He latched onto Kate’s biggest insecurity and exposed it whenever he felt the need to regain that control ie. when he fat-shamed her for grabbing chocolates and when she said he can’t look at her face, and he was an alcoholic.
None of this is to say Marc was a bad guy — there were moments where he showed remorse and seemed to care about Kate — but there’s no denying that he’s a product of his upbringing and “hurt people hurt people.”
Unlike Jack, who overcame his demons and became a model father, Marc was the polar opposite and allowed his upbringing to define him and control his life.
The toxic nature of the relationship caused Kate to doubt herself, to place blame on herself, and to shame herself.
She thought she deserved to be in the situation, and it was upsetting to watch.
All of those insecurities manifested themselves in the present day.
Toby is struggling in his own way with accepting baby Jack’s reality, and Kate finds herself walking on eggshells because she’s scared to hurt his feelings or lose him. A lot of what she’s feeling and acting on leads right back into what she experienced with Marc.
Thankfully, Toby has always been a good guy like her father. He also battled his demons and came out on the other side healthier and stronger.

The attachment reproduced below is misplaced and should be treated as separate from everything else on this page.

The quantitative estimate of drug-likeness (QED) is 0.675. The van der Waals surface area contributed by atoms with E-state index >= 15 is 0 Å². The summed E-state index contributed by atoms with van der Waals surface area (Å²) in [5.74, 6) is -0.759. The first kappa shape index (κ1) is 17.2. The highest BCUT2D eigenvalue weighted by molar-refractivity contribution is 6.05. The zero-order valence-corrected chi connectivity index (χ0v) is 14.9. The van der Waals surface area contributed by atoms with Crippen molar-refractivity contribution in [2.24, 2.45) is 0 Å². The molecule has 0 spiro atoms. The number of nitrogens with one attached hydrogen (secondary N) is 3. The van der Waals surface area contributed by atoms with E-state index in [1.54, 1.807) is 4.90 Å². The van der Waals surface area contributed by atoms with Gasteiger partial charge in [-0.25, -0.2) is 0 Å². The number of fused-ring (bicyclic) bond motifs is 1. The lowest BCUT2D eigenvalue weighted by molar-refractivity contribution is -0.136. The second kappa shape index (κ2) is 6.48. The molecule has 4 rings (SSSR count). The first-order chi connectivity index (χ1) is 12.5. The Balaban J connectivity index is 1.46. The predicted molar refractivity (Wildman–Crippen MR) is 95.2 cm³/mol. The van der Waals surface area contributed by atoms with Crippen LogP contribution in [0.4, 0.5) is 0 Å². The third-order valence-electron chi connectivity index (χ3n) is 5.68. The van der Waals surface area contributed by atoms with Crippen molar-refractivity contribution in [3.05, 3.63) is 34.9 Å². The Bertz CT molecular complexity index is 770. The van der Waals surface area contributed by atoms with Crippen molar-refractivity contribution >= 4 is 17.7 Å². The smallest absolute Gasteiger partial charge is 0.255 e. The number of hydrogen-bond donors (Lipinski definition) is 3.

The difference between someone like Marc and Toby (and yes, age difference plays a factor so it’s comparing apples to bananas, really but bear with me) is that Toby wants to be a good father and feels guilty for disappointing the family while Marc never truly wanted to change.
The episode left off with Marc coming back to get Kate and showing remorse for leaving her behind, but another teaser shows that he has another angry outburst and locks Kate out of the cabin in the middle of a cold, winter night. The remorse he feels is negated by another hurtful act.
Rebecca, who didn’t wasn’t a fan of the vibe Marc was putting down, rallied the troops to go save her Kate, and boy, I would not want to be Marc when Kevin and Randall get their hands on him.
It’s beautiful that the hero in Kate’s story isn’t Jack but rather Rebecca.
For several seasons, Kate was a “daddy’s girl” and had some resentment for her mother; their relationship suffered at times because of Kate’s insecurities and jealousy, but her mother never gave up on her.
Just like in the flashbacks, in the present day, Rebecca is also a phone call away and ready to be by Kate’s side as she tackles this new challenge in her life with baby Jack’s blindness.
While Kate was upset that Toby didn’t go the retreat, there was something so special about Rebecca joining her.
It may be one of the last few moments that Kate and Rebecca have together before the memory loss begins to take effect.
In both instances, Rebecca was the rock that Kate needed.
She helped Kate “lift the weight” and finally get into the pool, she helped her realize that she’s way stronger than most people think including herself, and she reminded her that with or without Toby, Kate has what it takes to raise this baby.